Around 45 percent of Turks do not consider stray animals to be “dangerous”, while 34 percent disagree, according to a study by a department of the Ministry of the Interior.
The study, titled “Perceptions of Stray Animals and Public Safety,” was conducted in January by the Department of Internal Security Strategies in 12 provinces, including Istanbul, Ankara and Izmir, among 1,100 people.
More than 82 percent of survey participants said they love street animals, 9.2 percent said they dislike them, while 8.5 percent were undecided.
About 40 percent of respondents said they liked stray animals more than pets, while 27.5 percent disagreed.
According to the survey, more than 67 percent of people encounter stray animals on an almost daily basis, but only 13.6 percent said they had been attacked by these animals, while nearly 62 percent said they had never experienced such an incident.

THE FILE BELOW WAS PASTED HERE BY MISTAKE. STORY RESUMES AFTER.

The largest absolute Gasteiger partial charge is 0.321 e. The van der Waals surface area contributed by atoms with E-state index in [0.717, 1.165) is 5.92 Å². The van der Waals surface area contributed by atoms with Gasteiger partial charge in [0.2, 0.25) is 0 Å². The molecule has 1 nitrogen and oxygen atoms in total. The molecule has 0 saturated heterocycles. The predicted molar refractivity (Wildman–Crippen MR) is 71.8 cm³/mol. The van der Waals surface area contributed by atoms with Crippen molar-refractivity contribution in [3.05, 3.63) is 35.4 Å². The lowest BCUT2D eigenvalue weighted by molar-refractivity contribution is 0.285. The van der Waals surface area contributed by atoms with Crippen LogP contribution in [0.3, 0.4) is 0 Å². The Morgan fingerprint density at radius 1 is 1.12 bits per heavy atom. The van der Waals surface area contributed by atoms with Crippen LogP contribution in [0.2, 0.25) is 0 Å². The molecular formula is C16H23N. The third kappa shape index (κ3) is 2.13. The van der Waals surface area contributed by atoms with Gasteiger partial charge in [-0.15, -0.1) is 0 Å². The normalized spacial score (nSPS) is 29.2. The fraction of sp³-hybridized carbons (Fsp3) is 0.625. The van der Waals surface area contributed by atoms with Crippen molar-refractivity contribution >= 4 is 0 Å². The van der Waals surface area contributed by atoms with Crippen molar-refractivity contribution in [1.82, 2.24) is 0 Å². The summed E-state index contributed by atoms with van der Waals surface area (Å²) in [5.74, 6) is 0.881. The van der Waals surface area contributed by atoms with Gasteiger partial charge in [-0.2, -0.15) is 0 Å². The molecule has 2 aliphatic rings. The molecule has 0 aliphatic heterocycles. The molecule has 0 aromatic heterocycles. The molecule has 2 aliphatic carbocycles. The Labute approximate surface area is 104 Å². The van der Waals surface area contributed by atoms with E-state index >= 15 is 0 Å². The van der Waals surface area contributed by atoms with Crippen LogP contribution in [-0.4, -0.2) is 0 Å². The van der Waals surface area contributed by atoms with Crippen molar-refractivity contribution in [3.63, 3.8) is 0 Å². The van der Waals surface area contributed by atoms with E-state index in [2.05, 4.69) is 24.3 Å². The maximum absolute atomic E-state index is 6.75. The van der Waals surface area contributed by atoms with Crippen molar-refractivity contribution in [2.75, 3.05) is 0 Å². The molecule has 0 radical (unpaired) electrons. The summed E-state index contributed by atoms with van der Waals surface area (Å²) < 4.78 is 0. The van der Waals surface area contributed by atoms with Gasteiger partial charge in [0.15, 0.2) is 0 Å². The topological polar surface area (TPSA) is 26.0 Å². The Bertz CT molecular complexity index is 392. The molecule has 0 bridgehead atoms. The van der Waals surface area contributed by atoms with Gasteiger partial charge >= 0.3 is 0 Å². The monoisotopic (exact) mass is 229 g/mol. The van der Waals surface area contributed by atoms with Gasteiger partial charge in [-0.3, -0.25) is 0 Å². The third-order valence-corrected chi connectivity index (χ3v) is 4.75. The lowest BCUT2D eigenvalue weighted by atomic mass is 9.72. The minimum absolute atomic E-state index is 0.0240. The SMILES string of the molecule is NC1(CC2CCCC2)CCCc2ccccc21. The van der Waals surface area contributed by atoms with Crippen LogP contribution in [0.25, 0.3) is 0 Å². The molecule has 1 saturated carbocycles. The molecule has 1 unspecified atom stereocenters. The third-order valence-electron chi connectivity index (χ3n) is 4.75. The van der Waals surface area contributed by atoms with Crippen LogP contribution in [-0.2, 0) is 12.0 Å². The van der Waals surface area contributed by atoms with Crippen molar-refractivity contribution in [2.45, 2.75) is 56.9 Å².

Around 28 percent of the participants said they had witnessed an attack by stray animals.
Just 39 percent of people think stray animals should be placed in shelters, but more than 45 percent disagree, saying they should continue to live in their natural environment.
The poll also found that 41.5 percent of people don’t believe stray animals pose a safety threat, but 44.5 percent expressed concern about the presence of these animals when children are playing on the street.